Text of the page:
The failed state of Iceland
The full horror of the country’s bank-led collapse is still emerging. A new generation of regulators is trying to sort out the mess as prosecutors attempt to bring the perpetrators to justice but, as Elliot Wilson discovers in Reykjavik, there’s a long road ahead to recovery.
IN A WORLD where international reputations seem to topple like dominoes every few months – Greece being the latest casualty – it’s worth stepping back in time to the mother of all financial disasters. When Iceland’s banking sector disintegrated in autumn 2008 it spelled the end for the nation’s big three lenders – Kaupthing, Glitnir and Landsbanki – creating the greatest banking collapse relative to economic size in history.
But it did much more. It shredded a tiny nation’s hard-won economic reputation in a heartbeat. It bankrupted hundreds of Icelandic firms, many of which had grown fat and rich with cheap loans from local banks. Worst of all it impoverished tens of thousands of poorly advised (and often greedy) consumers, who are now deeply in debt and bitter towards everyone – bankers, politicians, regulators and the entire global financial system that allowed Iceland to fly so high before burning up and falling to Earth.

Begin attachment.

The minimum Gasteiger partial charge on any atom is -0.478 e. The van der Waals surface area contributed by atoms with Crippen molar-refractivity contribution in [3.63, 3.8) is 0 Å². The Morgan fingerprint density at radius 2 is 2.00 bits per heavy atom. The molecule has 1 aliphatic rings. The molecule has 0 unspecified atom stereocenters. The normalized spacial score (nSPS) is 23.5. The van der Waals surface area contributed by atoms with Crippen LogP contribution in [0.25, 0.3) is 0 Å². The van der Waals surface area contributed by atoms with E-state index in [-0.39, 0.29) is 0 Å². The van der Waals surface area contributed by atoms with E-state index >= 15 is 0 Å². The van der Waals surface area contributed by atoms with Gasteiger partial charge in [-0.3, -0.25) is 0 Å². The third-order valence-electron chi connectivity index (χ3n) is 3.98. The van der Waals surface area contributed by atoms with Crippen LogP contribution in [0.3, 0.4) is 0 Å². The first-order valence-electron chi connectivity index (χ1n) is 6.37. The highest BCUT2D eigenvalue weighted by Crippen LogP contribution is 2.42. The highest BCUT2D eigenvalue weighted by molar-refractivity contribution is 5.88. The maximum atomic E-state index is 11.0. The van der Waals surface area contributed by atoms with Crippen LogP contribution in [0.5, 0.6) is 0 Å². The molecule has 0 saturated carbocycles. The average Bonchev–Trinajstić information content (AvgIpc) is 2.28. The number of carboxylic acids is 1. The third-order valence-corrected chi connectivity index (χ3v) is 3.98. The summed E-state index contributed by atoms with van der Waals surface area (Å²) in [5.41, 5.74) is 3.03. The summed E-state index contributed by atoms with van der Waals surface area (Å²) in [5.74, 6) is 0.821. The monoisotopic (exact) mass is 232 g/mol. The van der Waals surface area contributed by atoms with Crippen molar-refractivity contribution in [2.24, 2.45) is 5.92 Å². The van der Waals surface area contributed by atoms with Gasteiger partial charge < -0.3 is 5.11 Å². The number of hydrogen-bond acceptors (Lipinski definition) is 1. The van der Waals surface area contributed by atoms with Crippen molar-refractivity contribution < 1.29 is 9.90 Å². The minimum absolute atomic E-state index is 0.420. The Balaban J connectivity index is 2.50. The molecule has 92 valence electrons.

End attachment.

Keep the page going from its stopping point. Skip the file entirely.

While the eyes of the world are elsewhere, it’s interesting to see how a new generation of politicians and regulators in Reykjavik, backed by a coterie of teak-tough international advisers, are seeking to scrape the country’s tattered economy off the floor.